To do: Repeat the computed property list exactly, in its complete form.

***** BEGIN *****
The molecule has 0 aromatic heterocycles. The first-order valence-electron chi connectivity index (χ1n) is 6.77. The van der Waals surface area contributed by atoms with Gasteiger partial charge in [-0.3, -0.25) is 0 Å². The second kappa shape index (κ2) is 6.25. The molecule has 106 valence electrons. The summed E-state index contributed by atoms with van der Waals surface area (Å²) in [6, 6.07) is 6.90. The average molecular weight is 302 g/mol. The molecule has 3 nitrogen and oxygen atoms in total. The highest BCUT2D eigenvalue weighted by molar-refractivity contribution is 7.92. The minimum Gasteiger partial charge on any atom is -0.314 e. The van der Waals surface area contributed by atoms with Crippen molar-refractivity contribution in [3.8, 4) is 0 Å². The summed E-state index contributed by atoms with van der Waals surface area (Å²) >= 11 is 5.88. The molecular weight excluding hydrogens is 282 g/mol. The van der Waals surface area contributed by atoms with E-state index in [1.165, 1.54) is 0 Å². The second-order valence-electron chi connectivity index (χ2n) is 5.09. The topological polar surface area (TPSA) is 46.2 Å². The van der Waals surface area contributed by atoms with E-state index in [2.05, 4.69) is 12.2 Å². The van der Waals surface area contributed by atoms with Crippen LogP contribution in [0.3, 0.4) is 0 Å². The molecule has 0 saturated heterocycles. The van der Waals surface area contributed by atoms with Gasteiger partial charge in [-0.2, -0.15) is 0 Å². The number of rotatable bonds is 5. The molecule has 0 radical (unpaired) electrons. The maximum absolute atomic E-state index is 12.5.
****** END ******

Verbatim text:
The molecule has 0 aromatic heterocycles. The first-order valence-electron chi connectivity index (χ1n) is 6.77. The van der Waals surface area contributed by atoms with Gasteiger partial charge in [-0.3, -0.25) is 0 Å². The second kappa shape index (κ2) is 6.25. The molecule has 106 valence electrons. The summed E-state index contributed by atoms with van der Waals surface area (Å²) in [6, 6.07) is 6.90. The average molecular weight is 302 g/mol. The molecule has 3 nitrogen and oxygen atoms in total. The highest BCUT2D eigenvalue weighted by molar-refractivity contribution is 7.92. The minimum Gasteiger partial charge on any atom is -0.314 e. The van der Waals surface area contributed by atoms with Crippen molar-refractivity contribution in [3.8, 4) is 0 Å². The summed E-state index contributed by atoms with van der Waals surface area (Å²) >= 11 is 5.88. The molecular weight excluding hydrogens is 282 g/mol. The van der Waals surface area contributed by atoms with E-state index in [1.165, 1.54) is 0 Å². The second-order valence-electron chi connectivity index (χ2n) is 5.09. The topological polar surface area (TPSA) is 46.2 Å². The van der Waals surface area contributed by atoms with E-state index in [2.05, 4.69) is 12.2 Å². The van der Waals surface area contributed by atoms with Crippen LogP contribution in [0.3, 0.4) is 0 Å². The molecule has 0 saturated heterocycles. The van der Waals surface area contributed by atoms with Gasteiger partial charge in [-0.2, -0.15) is 0 Å². The number of rotatable bonds is 5. The molecule has 0 radical (unpaired) electrons. The maximum absolute atomic E-state index is 12.5.